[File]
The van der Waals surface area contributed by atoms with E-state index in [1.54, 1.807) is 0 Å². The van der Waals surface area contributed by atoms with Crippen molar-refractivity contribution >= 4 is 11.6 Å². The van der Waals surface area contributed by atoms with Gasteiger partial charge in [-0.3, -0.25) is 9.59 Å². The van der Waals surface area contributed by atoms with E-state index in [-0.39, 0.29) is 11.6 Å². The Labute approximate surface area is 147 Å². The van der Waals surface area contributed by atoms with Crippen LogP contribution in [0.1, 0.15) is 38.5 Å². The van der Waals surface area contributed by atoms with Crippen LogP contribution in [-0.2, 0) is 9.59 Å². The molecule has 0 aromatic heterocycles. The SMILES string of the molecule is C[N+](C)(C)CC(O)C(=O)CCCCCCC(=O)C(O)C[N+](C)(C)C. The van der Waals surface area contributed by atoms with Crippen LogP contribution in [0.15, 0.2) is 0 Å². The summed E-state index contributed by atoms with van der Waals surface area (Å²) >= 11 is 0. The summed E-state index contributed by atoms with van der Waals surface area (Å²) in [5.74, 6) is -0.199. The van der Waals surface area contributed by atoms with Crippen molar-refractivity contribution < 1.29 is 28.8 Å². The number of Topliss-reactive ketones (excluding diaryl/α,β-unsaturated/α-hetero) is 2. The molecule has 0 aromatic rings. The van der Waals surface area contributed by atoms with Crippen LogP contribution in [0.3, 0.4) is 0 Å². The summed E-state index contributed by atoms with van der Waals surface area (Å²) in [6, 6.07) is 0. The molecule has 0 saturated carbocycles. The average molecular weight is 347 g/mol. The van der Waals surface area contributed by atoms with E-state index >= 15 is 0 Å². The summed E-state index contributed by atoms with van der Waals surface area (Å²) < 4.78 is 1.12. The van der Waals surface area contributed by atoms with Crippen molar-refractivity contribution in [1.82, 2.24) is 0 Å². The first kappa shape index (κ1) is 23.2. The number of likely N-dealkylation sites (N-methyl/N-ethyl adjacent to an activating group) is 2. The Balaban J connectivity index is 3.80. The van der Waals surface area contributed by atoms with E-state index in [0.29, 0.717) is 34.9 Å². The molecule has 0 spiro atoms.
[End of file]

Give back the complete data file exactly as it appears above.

The van der Waals surface area contributed by atoms with E-state index in [1.54, 1.807) is 0 Å². The van der Waals surface area contributed by atoms with Crippen molar-refractivity contribution >= 4 is 11.6 Å². The van der Waals surface area contributed by atoms with Gasteiger partial charge in [-0.3, -0.25) is 9.59 Å². The van der Waals surface area contributed by atoms with E-state index in [-0.39, 0.29) is 11.6 Å². The Labute approximate surface area is 147 Å². The van der Waals surface area contributed by atoms with Crippen LogP contribution in [0.1, 0.15) is 38.5 Å². The van der Waals surface area contributed by atoms with Crippen LogP contribution in [-0.2, 0) is 9.59 Å². The molecule has 0 aromatic heterocycles. The SMILES string of the molecule is C[N+](C)(C)CC(O)C(=O)CCCCCCC(=O)C(O)C[N+](C)(C)C. The van der Waals surface area contributed by atoms with Crippen LogP contribution in [0.15, 0.2) is 0 Å². The summed E-state index contributed by atoms with van der Waals surface area (Å²) >= 11 is 0. The summed E-state index contributed by atoms with van der Waals surface area (Å²) in [5.74, 6) is -0.199. The van der Waals surface area contributed by atoms with Crippen molar-refractivity contribution < 1.29 is 28.8 Å². The number of Topliss-reactive ketones (excluding diaryl/α,β-unsaturated/α-hetero) is 2. The molecule has 0 aromatic rings. The van der Waals surface area contributed by atoms with Crippen LogP contribution in [0.3, 0.4) is 0 Å². The summed E-state index contributed by atoms with van der Waals surface area (Å²) in [6, 6.07) is 0. The molecule has 0 saturated carbocycles. The average molecular weight is 347 g/mol. The van der Waals surface area contributed by atoms with E-state index >= 15 is 0 Å². The summed E-state index contributed by atoms with van der Waals surface area (Å²) < 4.78 is 1.12. The van der Waals surface area contributed by atoms with Crippen molar-refractivity contribution in [1.82, 2.24) is 0 Å². The first kappa shape index (κ1) is 23.2. The number of likely N-dealkylation sites (N-methyl/N-ethyl adjacent to an activating group) is 2. The Balaban J connectivity index is 3.80. The van der Waals surface area contributed by atoms with E-state index in [0.29, 0.717) is 34.9 Å². The molecule has 0 spiro atoms.